By Elena Hoffnagle
Mayor Rahm Emanuel recently announced a comprehensive strategy to rebuild, repair or refurbish 300 playgrounds in communities across Chicago, the city's first major park rehabilitation effort in 20 years. The city will implement this strategy, called "Chicago Plays," over five years and will pay for it with capital funds. The goal is for every Chicagoan to live within a 10-minute walk to a safe and vibrant park.
"The 300 playgrounds we are rebuilding in every neighborhood will be a catalyst for a better quality of life and higher standard of living for every Chicagoan," said Mayor Emanuel.
Since a majority of studies show that people who live near parks are more likely to be active, park creation is a promising strategy to encourage physical activity among children and adults, improving their health and reducing childhood obesity rates.
Many neighborhoods in cities across America lack spaces for children to play - these neighborhoods are often defined as "play deserts" and are more prevalent in underserved communities. A 2008 study of Maryland, New York and North Carolina found that 70 percent of predominantly African-American neighborhoods and 81 percent of Hispanic neighborhoods did not have any recreational facilities. In contrast, only 38 percent of neighborhoods with a large proportion of white residents lacked recreational facilities.
City leaders can expand access to playground facilities by mapping their location and assessing the current state of the city's parks and playgrounds: Are the parks high-quality? Are they safe and accessible? By identifying neighborhoods that are "play deserts" either because parks and playgrounds near them are unsafe, inaccessible or nonexistent, Chicago is making strides to ensure that all children in the city have opportunities for play and physical activity.
Local officials can also gain a better understanding of what facilities and park features are appealing to visitors. Various studies supported by Active Living Research, a program of the Robert Wood Johnson Foundation, have found that a variety of factors promote park and playground utilization and that the most used parks have trails, playgrounds and sports facilities. Parks that provide amenities such as bicycle racks and restrooms are more likely to be used for physical activity. Park facilities that are consistently well-maintained and aesthetically appealing are associated with increased use. Park utilization among youth can also vary by age group, depending on what features are offered. In Los Angeles, a study found that the most used parks offered unique features or activities.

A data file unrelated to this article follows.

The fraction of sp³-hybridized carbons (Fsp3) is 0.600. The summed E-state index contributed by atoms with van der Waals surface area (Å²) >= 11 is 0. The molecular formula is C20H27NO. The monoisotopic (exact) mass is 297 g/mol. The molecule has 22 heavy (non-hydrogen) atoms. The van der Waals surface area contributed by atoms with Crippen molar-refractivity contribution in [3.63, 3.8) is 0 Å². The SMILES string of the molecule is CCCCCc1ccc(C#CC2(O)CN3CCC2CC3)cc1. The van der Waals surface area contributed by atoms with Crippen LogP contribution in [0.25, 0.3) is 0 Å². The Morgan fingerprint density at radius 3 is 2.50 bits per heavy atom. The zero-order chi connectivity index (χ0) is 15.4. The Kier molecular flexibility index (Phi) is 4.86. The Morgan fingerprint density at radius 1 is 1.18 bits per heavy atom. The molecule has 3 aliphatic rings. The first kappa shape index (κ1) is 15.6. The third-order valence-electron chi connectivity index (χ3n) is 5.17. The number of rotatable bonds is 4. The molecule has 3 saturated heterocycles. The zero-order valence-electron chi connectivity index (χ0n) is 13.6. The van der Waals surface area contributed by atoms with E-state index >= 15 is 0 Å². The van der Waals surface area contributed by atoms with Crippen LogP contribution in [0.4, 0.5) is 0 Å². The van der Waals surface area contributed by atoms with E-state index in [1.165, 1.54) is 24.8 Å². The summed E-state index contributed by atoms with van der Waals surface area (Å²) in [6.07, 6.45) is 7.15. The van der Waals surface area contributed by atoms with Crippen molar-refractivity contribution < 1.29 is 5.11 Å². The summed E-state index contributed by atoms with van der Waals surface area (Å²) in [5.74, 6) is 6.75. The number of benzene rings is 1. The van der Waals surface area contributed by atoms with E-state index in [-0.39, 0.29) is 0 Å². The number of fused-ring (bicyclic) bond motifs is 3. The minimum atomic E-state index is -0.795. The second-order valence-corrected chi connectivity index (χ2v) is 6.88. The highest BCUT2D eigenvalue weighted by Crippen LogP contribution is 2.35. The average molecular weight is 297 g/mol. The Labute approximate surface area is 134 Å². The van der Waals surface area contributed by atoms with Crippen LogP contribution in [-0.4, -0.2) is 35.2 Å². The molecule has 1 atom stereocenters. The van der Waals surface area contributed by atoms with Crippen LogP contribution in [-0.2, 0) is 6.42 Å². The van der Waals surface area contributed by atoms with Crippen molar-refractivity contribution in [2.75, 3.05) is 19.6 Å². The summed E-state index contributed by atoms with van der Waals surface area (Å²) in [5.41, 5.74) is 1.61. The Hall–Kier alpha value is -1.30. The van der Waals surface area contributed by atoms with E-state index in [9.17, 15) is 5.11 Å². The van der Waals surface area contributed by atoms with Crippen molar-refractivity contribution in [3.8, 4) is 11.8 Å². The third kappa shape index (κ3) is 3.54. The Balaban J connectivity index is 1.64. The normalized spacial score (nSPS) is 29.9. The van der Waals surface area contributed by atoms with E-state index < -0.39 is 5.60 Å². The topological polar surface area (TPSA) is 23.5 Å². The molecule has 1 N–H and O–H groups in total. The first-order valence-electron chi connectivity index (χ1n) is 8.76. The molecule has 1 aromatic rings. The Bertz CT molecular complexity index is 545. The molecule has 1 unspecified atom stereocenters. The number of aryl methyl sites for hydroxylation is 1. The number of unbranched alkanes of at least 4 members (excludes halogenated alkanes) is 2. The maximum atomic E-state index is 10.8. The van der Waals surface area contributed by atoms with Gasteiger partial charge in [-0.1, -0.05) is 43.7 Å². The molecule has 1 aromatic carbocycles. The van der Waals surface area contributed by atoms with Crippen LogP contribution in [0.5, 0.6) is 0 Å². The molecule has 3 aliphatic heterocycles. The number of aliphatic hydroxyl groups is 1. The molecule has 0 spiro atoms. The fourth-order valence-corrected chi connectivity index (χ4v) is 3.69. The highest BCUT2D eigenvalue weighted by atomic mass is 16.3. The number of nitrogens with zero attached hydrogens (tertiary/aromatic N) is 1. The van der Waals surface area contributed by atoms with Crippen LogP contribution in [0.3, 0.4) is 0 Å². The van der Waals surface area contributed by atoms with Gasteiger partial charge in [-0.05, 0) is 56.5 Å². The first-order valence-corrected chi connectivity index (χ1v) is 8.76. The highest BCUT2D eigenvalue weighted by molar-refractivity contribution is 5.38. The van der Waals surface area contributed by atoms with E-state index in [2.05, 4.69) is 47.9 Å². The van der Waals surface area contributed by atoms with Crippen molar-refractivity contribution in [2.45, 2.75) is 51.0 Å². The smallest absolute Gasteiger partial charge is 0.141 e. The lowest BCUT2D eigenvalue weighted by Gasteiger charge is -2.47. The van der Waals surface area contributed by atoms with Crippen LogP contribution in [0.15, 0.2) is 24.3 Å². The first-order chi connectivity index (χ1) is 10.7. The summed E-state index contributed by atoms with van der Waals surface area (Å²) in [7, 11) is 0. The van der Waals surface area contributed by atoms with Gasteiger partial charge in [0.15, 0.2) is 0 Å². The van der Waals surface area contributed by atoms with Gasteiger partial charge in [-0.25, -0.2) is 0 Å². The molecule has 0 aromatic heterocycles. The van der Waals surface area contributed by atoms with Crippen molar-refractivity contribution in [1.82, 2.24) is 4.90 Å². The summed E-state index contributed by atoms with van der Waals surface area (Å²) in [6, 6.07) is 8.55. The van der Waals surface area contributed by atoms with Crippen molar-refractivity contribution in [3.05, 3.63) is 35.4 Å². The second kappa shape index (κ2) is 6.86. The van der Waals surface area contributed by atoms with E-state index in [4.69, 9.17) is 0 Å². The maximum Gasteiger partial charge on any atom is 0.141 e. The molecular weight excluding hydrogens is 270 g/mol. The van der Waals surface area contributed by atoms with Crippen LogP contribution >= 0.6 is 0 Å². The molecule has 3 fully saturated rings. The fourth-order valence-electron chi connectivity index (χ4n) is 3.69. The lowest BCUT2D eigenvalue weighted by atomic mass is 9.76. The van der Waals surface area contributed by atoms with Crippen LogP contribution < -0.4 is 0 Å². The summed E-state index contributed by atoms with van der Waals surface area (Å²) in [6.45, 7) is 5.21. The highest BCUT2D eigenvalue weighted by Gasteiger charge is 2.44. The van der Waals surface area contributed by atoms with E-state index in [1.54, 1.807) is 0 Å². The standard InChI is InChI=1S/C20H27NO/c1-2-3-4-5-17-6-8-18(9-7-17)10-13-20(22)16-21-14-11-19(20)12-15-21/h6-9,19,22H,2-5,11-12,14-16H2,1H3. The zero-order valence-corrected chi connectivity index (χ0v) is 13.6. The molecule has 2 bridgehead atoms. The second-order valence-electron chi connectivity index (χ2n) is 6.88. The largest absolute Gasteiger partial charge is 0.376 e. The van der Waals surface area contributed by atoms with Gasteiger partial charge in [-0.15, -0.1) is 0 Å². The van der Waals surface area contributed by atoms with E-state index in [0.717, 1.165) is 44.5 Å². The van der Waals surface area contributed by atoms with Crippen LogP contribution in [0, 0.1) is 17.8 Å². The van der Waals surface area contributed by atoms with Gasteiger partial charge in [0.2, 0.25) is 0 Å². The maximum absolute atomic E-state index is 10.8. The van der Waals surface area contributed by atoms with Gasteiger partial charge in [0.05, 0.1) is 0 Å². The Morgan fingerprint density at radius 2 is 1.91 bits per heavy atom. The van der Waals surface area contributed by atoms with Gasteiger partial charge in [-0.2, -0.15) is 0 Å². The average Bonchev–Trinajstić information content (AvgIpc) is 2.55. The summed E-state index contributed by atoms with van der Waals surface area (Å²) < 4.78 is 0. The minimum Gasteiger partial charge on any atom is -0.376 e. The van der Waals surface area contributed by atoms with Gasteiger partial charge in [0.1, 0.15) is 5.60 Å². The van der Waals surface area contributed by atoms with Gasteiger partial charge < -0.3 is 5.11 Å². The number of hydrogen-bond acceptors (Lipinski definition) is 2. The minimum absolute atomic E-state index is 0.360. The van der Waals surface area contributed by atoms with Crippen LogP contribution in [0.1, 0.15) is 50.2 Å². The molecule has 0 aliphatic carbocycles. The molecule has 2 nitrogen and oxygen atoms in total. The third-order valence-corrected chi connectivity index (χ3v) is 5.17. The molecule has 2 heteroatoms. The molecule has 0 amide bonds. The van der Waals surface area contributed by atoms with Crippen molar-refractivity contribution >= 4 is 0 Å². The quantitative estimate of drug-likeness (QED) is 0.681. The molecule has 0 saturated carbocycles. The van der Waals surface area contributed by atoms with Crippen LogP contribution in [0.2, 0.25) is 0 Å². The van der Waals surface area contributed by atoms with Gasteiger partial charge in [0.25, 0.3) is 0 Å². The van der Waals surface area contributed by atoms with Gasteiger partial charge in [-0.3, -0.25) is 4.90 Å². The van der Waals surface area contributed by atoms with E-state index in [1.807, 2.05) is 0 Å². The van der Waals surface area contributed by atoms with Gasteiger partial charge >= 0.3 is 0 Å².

Beyond the basic physical structures and amenities, park utilization can be increased through a variety of innovate approaches. Some cities are experimenting with a parks prescription program, where doctors in the city are encouraged to "prescribe" that their patients visit parks. In Washington, D.C., this prescription includes toolkits that list park maps, amenities, and access points and that may make it easier for city residents to explore their local parks. In San Antonio, the city's parks and recreation department worked with the San Antonio Metropolitan Health District and Mayor Julian Castro's Fitness Council to install outdoor fitness stations in 30 city parks, the majority in underserved neighborhoods.
Parks also provide a variety of benefits to the community beyond simply increasing physical activity. Parks can reignite neighborhood pride, build a sense of community, increase property values, strengthen local economies, and encourage the formation or growth of small businesses. Parks and green space positively affect real property values for adjacent properties by as much as 25 percent. Overall, well-designed and well-maintained parks improve the quality of life of residents. A study conducted in San Francisco found that parks that were renovated were even associated with an increased perception of park safety.
NLC and its partners have developed tools to support local elected officials in their efforts to rebuild, refurbish and create parks and playspaces. Through Let's Move! Cities, Towns and Counties (LMCTC), a key component of First Lady Michelle Obama's Let's Move! initiative, NLC is helping these officials improve the health of their communities by reducing childhood obesity.
Through the initiative, local elected officials commit to five achievable and measurable goals. LMCTC Goal V: Active Kids at Play calls on local elected officials to map local playspaces, complete a needs assessment, develop an action plan, and launch a minimum of three proven policies, programs or initiatives aimed at increasing access to play. The most common strategy that local elected officials are using to achieve this goal involves creating or revitalizing parks and recreation facilities.
Sign up or learn more about Let's Move! Cities, Towns and Counties (LMCTC) at www.HealthyCommunitiesHealthyFuture.org.